Caltrans adopts Complete Streets action plan

Caltrans Director Randell Iwasaki approved a Complete Streets Action Plan on Tuesday, March 9, 2010, directing state transportation agency employees to “view all transportation improvements as opportunities to improve safety, access, and mobility for all travelers in Calfornia and recognizes bicycle, pedestrian, and transit modes as integral elements of the transportation system.”

The California Department of Transportation is directed to develop integrated multimodal projects in balance with community goals, plans, and values. Addressing the safety and mobility needs of bicyclists, pedestrians, and transit users in all projects, regardless of funding, is implicit in these objectives. Bicycle, pedestrian, and transit travel is facilitated by creating “complete streets” beginning early in system planning and continuing through project delivery, maintenance, and operations.

Market Street cyclist getting the squeeze

Multi-modal streets have generally been treated as “special projects” requiring extra planning, funding, and effort. The complete streets approach is different. Its intent is to view all transportation improvements as opportunities to create safer, more accessible streets for all users. Under this approach, even small projects can be an opportunity to make meaningful improvements. In repaving projects, for example, an edge stripe can be shifted to create more room for cyclists. In routine work on traffic lights, the timing can be changed to better accommodate pedestrians walking at a slower speed.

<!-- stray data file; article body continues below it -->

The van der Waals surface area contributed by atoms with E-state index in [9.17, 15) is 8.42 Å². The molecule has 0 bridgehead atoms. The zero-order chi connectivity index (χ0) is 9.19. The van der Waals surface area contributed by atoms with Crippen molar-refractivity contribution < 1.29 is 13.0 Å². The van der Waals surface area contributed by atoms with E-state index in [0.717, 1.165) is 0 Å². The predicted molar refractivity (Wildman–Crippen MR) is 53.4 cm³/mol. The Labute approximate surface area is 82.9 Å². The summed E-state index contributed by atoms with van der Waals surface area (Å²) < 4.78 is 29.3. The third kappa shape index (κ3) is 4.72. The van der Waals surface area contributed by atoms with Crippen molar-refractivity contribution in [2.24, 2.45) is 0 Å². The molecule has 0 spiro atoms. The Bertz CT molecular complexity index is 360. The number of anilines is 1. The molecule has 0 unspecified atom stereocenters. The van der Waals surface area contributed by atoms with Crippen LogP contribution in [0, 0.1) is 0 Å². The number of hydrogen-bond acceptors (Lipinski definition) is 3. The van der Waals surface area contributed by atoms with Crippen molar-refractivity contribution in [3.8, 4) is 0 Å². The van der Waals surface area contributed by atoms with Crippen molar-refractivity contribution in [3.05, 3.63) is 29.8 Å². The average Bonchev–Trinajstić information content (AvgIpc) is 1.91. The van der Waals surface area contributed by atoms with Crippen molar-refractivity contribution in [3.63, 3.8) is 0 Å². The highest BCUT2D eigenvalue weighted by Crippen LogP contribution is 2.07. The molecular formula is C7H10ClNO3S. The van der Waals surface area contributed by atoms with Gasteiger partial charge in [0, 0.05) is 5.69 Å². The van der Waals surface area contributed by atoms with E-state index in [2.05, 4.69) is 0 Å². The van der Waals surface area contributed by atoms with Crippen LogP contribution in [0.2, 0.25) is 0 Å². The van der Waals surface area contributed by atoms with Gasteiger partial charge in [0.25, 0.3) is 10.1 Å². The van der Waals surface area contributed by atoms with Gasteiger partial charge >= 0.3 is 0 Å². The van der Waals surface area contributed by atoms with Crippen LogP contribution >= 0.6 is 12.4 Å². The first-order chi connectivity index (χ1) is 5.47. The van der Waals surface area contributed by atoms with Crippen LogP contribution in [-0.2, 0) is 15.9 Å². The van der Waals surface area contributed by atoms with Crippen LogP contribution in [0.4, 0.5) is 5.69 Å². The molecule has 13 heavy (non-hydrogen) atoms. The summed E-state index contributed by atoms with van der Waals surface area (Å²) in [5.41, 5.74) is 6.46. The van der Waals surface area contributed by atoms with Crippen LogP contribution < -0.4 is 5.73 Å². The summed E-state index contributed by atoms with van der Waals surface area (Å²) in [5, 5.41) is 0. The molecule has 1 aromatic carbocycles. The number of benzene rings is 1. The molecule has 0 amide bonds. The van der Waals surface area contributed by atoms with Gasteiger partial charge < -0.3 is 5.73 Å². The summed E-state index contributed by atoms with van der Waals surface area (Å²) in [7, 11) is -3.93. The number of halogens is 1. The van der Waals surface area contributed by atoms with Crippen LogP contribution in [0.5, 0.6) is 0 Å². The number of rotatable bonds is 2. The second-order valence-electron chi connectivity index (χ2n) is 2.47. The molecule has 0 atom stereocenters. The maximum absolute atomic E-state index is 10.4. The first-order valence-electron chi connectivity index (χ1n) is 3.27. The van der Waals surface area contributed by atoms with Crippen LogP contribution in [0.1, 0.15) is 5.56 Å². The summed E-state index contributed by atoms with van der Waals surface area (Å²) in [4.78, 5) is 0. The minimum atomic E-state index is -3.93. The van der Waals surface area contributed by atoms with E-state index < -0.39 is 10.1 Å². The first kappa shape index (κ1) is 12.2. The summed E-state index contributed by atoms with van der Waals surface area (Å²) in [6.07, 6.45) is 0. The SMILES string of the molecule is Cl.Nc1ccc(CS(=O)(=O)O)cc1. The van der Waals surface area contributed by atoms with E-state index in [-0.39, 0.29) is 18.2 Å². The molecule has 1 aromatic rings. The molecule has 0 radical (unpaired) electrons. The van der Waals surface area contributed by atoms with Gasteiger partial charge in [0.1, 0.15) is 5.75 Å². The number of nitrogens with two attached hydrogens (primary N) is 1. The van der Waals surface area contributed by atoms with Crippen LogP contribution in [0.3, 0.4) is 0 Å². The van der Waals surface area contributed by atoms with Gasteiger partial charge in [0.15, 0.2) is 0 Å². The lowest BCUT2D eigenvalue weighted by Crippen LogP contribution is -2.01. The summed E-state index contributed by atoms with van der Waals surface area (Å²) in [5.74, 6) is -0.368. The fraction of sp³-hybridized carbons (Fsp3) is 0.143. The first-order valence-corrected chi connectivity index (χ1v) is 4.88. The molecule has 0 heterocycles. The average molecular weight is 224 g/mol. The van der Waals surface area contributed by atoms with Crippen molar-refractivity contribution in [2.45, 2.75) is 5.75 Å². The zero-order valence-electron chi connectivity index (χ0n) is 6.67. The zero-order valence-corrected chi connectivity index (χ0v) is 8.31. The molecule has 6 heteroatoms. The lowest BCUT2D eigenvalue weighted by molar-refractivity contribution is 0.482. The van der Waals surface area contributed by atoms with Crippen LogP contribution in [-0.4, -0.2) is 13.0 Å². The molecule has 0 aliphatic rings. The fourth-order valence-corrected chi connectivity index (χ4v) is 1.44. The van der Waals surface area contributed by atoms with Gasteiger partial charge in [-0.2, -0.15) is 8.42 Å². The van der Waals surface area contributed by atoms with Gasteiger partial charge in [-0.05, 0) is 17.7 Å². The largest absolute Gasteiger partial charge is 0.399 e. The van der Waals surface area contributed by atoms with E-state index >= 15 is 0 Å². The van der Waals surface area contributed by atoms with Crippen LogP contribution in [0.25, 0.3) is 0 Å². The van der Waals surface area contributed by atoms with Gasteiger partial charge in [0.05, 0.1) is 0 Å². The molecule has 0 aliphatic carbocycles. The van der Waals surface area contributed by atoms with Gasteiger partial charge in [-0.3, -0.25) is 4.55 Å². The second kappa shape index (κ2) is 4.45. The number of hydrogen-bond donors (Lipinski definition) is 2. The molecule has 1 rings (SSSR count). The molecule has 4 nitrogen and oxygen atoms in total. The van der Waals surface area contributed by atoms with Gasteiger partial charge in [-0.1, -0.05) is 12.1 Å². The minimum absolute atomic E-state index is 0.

In the Action Plan, Caltrans will update and develop manuals, guidance and training used by department staff in their transportation planning work. A steering committee within Caltrans is tasked and empowered specifically to overcome internal corporate “carhead” culture.

The Action Plan calls out the importance of promoting and facilitating bicycling in California, noting that “bicyclists … are permitted on all State facilities” except where they are specifically prohibited. Facilitating non-car transportation results in more options for people to get from point A to B; less traffic congestion and greenhouse gas emissions; more active transportation with healthier people; and fewer barriers for the elderly, children, and the disabled.

Bicyclists use extreme caution

The new Caltrans Complete Streets Action Plan is intended to make car ownership less of a requirement in our society and more optional.

For more information, see Caltrans Complete Streets information page.


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